I'm about to start writing in all caps to show my displeasure, but I'm a professional so I won't.

Back to the original problem. Find a new job. Do your best to check out a new company before you start working for them--although things like this are hard to predict.

Good luck.

12 comments:

Princess Sparkle Pants said...

I'm sorry... I know I am not the grammar police... but I had to laugh. Because you wrote "what were you training your mangers in? A Barn?" and I loved it because I a)make that typo, too, and b) thought this was almost, maybe, deliberate. Love your blog. Thanks for the insight (as ever)...

Evil HR Lady said...

I hate that my spell checker only checks if words are spelled right and doesn't check to see if I really meant that!

I did correct it, so no one else gets to read it.

Ask a Manager said...

Companies that do this are incredibly short-sighted. It doesn't just impact the new hire -- other employees see it and draw conclusions about how the company treats people ... which affects morale and even more tangible things, like how much notice someone is willing to give.

Anonymous said...

From a legal standpoint, this individual may have a case for more than bad faith. Most states have a doctrine of promissory estoppel. A promise was made to an individual, the individual took reasonable steps to his detriment, and then the promise was revoked. But the lawsuit to prove this will cost about fifty times more than you will get. Good luck.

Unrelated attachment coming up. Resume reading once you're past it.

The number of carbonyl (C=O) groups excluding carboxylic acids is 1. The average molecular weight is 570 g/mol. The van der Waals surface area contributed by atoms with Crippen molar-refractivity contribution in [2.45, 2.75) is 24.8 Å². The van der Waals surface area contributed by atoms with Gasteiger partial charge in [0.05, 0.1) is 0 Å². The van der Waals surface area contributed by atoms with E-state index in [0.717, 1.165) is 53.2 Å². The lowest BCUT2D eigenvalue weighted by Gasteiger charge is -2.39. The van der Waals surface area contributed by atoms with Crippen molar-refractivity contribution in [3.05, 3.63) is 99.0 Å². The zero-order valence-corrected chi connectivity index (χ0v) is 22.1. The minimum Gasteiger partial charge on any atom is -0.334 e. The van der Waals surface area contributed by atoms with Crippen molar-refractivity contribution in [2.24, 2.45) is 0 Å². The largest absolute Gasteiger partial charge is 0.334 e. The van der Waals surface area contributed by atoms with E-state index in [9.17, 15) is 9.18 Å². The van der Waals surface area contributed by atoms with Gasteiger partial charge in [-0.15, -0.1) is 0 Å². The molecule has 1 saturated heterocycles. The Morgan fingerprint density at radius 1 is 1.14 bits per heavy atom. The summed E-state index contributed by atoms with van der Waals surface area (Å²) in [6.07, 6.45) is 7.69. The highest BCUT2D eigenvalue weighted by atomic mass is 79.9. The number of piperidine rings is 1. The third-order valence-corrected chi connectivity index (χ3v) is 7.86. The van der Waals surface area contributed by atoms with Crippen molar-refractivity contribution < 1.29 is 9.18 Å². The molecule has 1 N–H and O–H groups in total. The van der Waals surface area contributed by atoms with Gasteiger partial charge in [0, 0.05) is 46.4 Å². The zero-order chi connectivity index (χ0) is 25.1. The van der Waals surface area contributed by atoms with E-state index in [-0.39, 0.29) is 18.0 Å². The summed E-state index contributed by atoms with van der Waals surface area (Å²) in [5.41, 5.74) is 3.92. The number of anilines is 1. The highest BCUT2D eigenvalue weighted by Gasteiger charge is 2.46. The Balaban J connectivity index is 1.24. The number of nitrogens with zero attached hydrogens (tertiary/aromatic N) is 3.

another hr rep said...

I can't understand why any management would not have line of sight into a possible re-org two weeks away. The only scenario I can think of is a company that may be overly dependent on certain clients or contracts coming in for business, and something went awry where a client (or clients) pulled out last minute. This story highlights all the more reason to exit a company gracefully and never burn your bridges.

another hr rep said...

I can't understand why any management would not have line of sight into a possible re-org two weeks away. The only scenario I can think of is a company that may be overly dependent on certain clients or contracts coming in for business, and something went awry where a client (or clients) pulled out last minute. This story highlights all the more reason to exit a company gracefully and never burn your bridges.

Just another HR lady... said...

What a difficult situation for you, I sympathize. You didn't say who made the job offer to you though? I'm wondering if the line manager made the offer to you unknowingly aware of the upcoming re-org, and then HR had to "clean up the mistake"? The HR Director should be instrumental in any type of re-org, and should also be involved in all employment offers (to avoid this very situation!), but as Evil said, HR is not always as it should be in a company. I quite enjoyed Evil's rant on incompetent HR people/departments so I'll just leave it at that. lol!

I agree, you should call and ask for a month's salary, explaining that you had already put in your notice elsewhere, they filled your job, and you have a written letter of offer in your hand confirming the job offer. I would be surprised if they weren't waiting for you to ask. I have no doubt that someone there is having major pangs of guilt over your situation, not to mention, expectations of legal action.

C.M. said...

Begging back the previous job is possibly one of the good moves, I guess.

But I would say the person in the middle of the street should ask him/herself "WHY". There might not be a "problem" with him/her but that being turned down after being given an offer may imply: (1) the company had a MUCH better candidate (it's BS for "that position is going away); (2) he/she needs to be more equipped.